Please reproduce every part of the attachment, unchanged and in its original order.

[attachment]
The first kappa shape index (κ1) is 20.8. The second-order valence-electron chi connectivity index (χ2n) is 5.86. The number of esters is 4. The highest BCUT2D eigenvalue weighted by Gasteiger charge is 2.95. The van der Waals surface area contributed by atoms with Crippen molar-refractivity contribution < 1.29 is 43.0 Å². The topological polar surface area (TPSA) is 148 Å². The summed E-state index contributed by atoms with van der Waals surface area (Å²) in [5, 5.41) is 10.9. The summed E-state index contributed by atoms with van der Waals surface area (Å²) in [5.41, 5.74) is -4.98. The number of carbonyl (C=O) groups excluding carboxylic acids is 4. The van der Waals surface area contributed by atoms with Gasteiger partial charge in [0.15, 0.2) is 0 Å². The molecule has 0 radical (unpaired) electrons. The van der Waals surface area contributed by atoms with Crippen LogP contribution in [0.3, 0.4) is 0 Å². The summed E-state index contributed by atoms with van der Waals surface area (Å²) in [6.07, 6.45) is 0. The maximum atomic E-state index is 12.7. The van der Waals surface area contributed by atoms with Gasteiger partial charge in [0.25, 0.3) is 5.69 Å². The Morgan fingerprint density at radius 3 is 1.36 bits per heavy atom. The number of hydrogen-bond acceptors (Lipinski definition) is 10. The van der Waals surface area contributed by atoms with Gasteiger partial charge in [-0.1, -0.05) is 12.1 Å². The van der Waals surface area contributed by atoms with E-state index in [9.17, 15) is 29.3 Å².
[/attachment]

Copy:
The first kappa shape index (κ1) is 20.8. The second-order valence-electron chi connectivity index (χ2n) is 5.86. The number of esters is 4. The highest BCUT2D eigenvalue weighted by Gasteiger charge is 2.95. The van der Waals surface area contributed by atoms with Crippen molar-refractivity contribution < 1.29 is 43.0 Å². The topological polar surface area (TPSA) is 148 Å². The summed E-state index contributed by atoms with van der Waals surface area (Å²) in [5, 5.41) is 10.9. The summed E-state index contributed by atoms with van der Waals surface area (Å²) in [5.41, 5.74) is -4.98. The number of carbonyl (C=O) groups excluding carboxylic acids is 4. The van der Waals surface area contributed by atoms with Gasteiger partial charge in [0.15, 0.2) is 0 Å². The molecule has 0 radical (unpaired) electrons. The van der Waals surface area contributed by atoms with Crippen LogP contribution in [0.3, 0.4) is 0 Å². The summed E-state index contributed by atoms with van der Waals surface area (Å²) in [6.07, 6.45) is 0. The maximum atomic E-state index is 12.7. The van der Waals surface area contributed by atoms with Gasteiger partial charge in [0.25, 0.3) is 5.69 Å². The Morgan fingerprint density at radius 3 is 1.36 bits per heavy atom. The number of hydrogen-bond acceptors (Lipinski definition) is 10. The van der Waals surface area contributed by atoms with Gasteiger partial charge in [-0.1, -0.05) is 12.1 Å². The van der Waals surface area contributed by atoms with E-state index in [9.17, 15) is 29.3 Å².